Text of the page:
Criminal Justice, Italian-Style
Leo Sisti’s new book delves into the mysteries of Italian criminal trials and finds that 23 years after the new code of criminal procedure was enforced, the result has been disastrous.
Trial, Italian style (Processo all’italiana) is an account into the “mysteries” of the Italian trial, which since 1989 adopted a new code of criminal procedure trying to draw some lessons from the American model, based on the adversary system. This means that the old inquisitorial system, dating back to the Thirties, or the Fascist era ruled by dictator Benito Mussolini, was abandoned. This means also that a new method of collecting the evidence during the trial was worked out, together with the “cross examination” and the “plea bargaining” (which in Italy cuts the penalty by a third).
This is the framework I worked on with Piercamillo Davigo, now a judge of the Court of Cassation, and a former prosecutor of the Clean Hands investigation which ousted the old political class from power in early Nineties.
The project of a book on the Italian justice system was drawn up two years ago when our publisher Laterza, a middle-size publishing house specializing in history books, asked us to work on it.
We spent six months in research and interviews. I ran interviews with Davigo on the main topics touched by the code of criminal procedure. During 20 hours of “questions and answers” we produced conversations resulting in 650 pages of transcripts. Subsequently I cut them, reducing that huge bunch of paper to 400 pages. Then I started writing every chapter with the technique used in my newsweekly magazine L’Espresso as if they were single stories. In other words, manic precision on details; chapters shaped as features of a magazine; and a narrative style.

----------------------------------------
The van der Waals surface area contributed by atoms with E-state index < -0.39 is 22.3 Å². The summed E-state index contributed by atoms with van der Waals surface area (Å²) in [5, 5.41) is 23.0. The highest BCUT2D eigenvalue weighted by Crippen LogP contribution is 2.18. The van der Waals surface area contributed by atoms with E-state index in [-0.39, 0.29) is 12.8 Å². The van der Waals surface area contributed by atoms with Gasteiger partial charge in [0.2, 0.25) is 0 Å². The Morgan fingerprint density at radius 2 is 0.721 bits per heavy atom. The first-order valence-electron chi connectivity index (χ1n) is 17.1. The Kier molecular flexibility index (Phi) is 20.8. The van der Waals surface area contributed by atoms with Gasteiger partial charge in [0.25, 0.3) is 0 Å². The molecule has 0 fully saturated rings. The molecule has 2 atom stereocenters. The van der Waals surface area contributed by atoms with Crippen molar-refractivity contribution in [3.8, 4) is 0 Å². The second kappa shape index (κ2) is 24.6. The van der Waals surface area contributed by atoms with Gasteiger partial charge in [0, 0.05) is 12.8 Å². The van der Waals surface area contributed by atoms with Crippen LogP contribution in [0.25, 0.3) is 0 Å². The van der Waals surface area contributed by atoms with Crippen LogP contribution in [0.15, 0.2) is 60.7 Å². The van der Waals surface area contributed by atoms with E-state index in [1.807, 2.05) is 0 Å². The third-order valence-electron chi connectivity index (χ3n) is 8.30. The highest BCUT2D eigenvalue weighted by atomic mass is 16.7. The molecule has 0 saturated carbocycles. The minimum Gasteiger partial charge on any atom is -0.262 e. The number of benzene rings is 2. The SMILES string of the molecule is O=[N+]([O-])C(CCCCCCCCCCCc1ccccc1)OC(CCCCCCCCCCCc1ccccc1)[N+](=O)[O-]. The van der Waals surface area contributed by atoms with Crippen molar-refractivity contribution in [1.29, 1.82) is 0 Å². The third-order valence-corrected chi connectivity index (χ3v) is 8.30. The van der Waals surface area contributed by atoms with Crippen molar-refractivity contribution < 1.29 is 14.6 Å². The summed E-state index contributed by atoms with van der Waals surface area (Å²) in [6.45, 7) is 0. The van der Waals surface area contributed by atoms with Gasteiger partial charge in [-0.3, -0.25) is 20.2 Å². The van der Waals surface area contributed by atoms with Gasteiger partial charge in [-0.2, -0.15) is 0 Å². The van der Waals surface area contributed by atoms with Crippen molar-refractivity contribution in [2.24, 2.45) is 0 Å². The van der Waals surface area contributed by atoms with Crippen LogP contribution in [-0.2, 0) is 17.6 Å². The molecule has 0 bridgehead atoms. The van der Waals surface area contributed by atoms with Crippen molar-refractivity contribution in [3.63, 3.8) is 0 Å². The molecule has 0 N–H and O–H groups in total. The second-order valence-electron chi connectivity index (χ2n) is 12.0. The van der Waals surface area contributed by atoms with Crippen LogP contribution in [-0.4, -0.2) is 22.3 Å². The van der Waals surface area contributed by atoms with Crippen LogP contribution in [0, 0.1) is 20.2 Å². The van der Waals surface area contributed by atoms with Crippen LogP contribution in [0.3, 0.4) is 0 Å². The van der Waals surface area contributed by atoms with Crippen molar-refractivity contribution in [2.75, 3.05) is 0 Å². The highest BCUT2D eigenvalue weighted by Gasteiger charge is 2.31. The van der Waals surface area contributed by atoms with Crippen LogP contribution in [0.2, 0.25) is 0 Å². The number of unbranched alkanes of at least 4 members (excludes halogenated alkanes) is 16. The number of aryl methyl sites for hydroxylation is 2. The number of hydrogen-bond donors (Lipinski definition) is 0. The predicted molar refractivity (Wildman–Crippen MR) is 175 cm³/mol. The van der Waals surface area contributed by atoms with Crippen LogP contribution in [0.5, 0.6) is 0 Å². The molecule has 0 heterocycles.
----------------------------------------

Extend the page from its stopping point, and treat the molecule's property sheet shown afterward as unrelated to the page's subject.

The book includes also a collection of anecdotes on investigations and trials mentioned by Davigo during our interviews. We aimed at explaining with real examples how a trial works. I added too cases of famous trials based on law reports in newspapers and involving excellent politicians like the former prime minister Silvio Berlusconi. As a result sometimes Davigo asked me to remove them by justifying: “These cases are still pending in Appeal and can come to me as judge of the Court of Cassation”. It’s a fact that the Italian justice system is based on a three-tier ruling system: First Instance, Appeal and Court of Cassation or Supreme Court.
The conclusion of our book is that after 23 years of enforcement of the new code of criminal procedure the result is almost a disaster. Mixing the old system, “revisited” with elements of another system, has been unsuccessful. The Italian system is still a system of “Civil law” (like France, Germany and most European countries), compared to a system of “Common Law”, like the US and the UK, where precedents are the ruling method.
Also the “plea bargaining”, which settles 90 per cent of the American investigations, didn’t work in Italy, where now only 10 per cent of the investigations are settled before trial. It’s a fact that in many cases most people prefer facing a trial which lasts on average 4 years and nine months before be completed. Hence, just because of this failure, criminals try to benefit from the statute of limitations – which runs out after a certain number of years and allows indicted people to be acquitted – because there’s no matter to rule on, due to the lapse of time.
Trial, Italian style is not a manual of criminal procedure; it is written for readers not specialized on law matters.
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